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Sam and Ruth's Blog from Ibillin
11/04/2013; 9:00 am
Venturing Out (a little more): With nearly a week before the next
group's arrival, we have enlarged our circle of wanderings by a little
more. We have continued to take our regular walks up to the top
of the hill where there are two churches (Melkite Catholic and
Orthodox) and a mosque. The mosque is the newcomer, representing
Islam which has been a major religion here for only 1400 years.
The Melkite and Orthodox churches share roots that may go back to
the first century. After all, Jesus and most of the disciples
were from Galilee. We learned that in the 17th century there was
an argument among the Greek Orthodox in Istanbul. This resulted
in a split in which a large group left the Orthodox and joined with the
Catholic Church in Italy. These are the Melkites, who continue
with the Orthodox liturgy but are responsible to the Pope. They
are the largest Christian sect in Israel, with 80,000 members.
We have re-read Abuna Elias Chacour's book, Blood Brothers, and are
trying to trace out many of the episodes of the book that took place up
on the tiop of the hill.
In preparation for three group visits this week, we are trying to
familiarize ourselves with the large church, called "the Church of the
Beatitudes" which stands at the east end of the campus. There is
a picture of this church in last week's blog. On steps leading up
to the front door are the beatitues, written in at least four
languages. Then inside there are many paintings along the
balconies combining each biatitude with a parable or a part of Jesus'
ministry as told in the Gospels. For example, blessed are the
comforters, for they shall be comforted" goes with a painting depicting
the parable of the Good Samaritan.
In addition there is a large Iconostasis separating the Nave (where the
pews are) from the Sanctuary (where much of the action of the service
takes place.) There are also very striking stain glass windows.
Under the church is a large auditorium, built with the money that came
with the Niwano Peace Prize, which was awarded to Elias Chacour in
Japan in 2001. The auditorium is very large - it could seat an
audience of about 1500. In the rear is a remarkable mural drawn
by Diane Roe, a Christian Peace-making Teams worker during the awful
times of the second intifada. The following three pictures show
the mural, and to read her moving description of the mural you can
follow this link.
It will be a challenge to take groups on a tour of the church and
auditorium, without getting emotionally involved in the content.
We have gone "off campus" this week. Friday Kate and I were
driven across town by Elias O. (husband of the cook) to the bank.
It was comforting to have the ATM machine accept my debit card
and pin, and give me 500 shequels. (That's about $141, but I have
not determined how much my bank account was charged.
On Saturday Ruth and I realized that just down the road is neighboring
city called Shefar'am, or Shefa'amr less than two miles away along the
road that passes by the Mar Elas campus. It was an easy walk,
into a much more urban city of 35,000. We strayed a little from
the main road, walking through some neighborhoods among the hills.
We are limited in communication. It seems surprising that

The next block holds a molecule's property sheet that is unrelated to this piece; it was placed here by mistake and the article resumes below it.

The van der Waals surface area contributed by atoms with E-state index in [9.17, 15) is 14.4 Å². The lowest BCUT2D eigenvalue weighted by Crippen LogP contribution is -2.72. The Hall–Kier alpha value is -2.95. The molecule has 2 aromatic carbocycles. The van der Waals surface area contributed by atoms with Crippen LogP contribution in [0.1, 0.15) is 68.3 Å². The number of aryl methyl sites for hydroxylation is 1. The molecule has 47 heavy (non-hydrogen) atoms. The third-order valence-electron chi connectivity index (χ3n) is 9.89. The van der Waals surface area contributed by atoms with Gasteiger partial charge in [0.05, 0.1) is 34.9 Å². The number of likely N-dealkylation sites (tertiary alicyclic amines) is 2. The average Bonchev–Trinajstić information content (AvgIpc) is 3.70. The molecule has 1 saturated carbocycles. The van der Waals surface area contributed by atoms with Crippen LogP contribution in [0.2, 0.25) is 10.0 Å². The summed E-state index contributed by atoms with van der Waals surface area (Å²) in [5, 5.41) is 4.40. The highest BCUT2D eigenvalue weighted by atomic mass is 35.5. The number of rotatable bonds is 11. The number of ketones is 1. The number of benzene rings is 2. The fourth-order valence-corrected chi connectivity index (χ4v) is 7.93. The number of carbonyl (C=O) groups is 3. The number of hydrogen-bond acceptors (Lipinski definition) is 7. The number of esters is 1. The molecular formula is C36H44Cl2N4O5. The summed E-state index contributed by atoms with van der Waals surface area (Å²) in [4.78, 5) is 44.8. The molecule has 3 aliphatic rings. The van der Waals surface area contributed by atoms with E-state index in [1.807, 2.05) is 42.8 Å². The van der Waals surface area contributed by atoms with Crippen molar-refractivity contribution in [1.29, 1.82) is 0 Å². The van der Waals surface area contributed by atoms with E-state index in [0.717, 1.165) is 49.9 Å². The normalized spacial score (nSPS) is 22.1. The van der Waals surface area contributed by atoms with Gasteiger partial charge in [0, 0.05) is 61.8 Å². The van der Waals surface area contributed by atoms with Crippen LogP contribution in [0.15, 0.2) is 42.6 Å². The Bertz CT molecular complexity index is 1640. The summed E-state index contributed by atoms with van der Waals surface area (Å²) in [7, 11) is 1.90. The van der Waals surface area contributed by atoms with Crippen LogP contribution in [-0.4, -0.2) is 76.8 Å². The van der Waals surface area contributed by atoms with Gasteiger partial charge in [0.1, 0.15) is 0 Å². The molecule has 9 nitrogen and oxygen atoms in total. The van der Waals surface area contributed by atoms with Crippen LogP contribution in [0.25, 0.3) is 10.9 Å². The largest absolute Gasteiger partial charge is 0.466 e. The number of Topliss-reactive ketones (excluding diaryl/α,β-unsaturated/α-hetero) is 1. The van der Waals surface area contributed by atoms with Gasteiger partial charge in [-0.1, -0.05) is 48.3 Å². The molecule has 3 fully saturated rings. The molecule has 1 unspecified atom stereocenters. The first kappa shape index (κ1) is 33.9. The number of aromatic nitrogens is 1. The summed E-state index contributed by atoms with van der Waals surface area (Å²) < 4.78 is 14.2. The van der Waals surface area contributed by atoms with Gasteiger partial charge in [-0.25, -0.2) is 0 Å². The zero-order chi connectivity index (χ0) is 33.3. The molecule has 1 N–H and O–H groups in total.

English seems less spoken here than in Iran, and signs in Arabic and
Hebrew are equally undecipherable. Although Wikipedia
describes Shefar'am as mostly Arab, we felt that we were seeing some
Jewish areas Jewish businesses in the city. In Ibillin we see
none. Here are some scenes from our walk:
Saturday night we were invited by the Henry, the High School
Maintanence Man, to dinner at his house. It was a special
evening, with some surprises. Henry comes from a family of nine
brothers and one sister;
his own family is smaller - just two children. We four volunteers
were treated to a sumptious dinner of Arab vegetable dishes, salads and
grilled lamb (kebobs) and chicken. Henry's wife and daughter
fixed the vegetable dishes and salads while Henry was in charge of the
charcoal grill. Two of Henry's brothers came in to meet us.
Roni and his girlfriend Mali (or Molly?) spent most of the
evening. They live in Haifa. Mali if Jewish, making her the
first Jewish person I have met in Ibillin. She was able to tell
us a little about the racial situation in Israel, and the family
difficulties on both sides when a Palestinian man has a Jewish girl
friend. She also said that when she watches reports on CNN about
the Palestinian-Israeli conflict, the reports always seem
pro-Palestinian. Maybe that should not be a surprise. We
all bring our own baggage to hang on what we see and hear.
Yesterday we ventured further, taking a1 1/4 hour bus ride to Akko -
also in the history books as Acre. Akko may have a history dating
to 1500 BC. It seems to have been under Canaanite, Phoenician,
Jewish, Muslim, Crusader, Mamluk, Ottoman, British and then Israeli
control since then. Now it is a 2/3 Jewish city of about 70,000.
We melded into a couple of tour groups to get a guided tour of
the old Crusader halls and castle. As the pictures show, they
were make to last! We spent some time along the waterfront and in
the Old City of narrow pathways. We took the opportunity to try
to find an accordion, but even in the Jewish shopping area we could not
find a music store. Here are a few views of Akko:
Today is Monday, and we must say goodby to Kate and Franzyska who have
been so helpful in orienting us to this job. This evening a
23-member group arrives, led by the Pilgrims of Ibillin director, Joan
Deming. It is our first test.
Enjoy yourselves, and Thanks!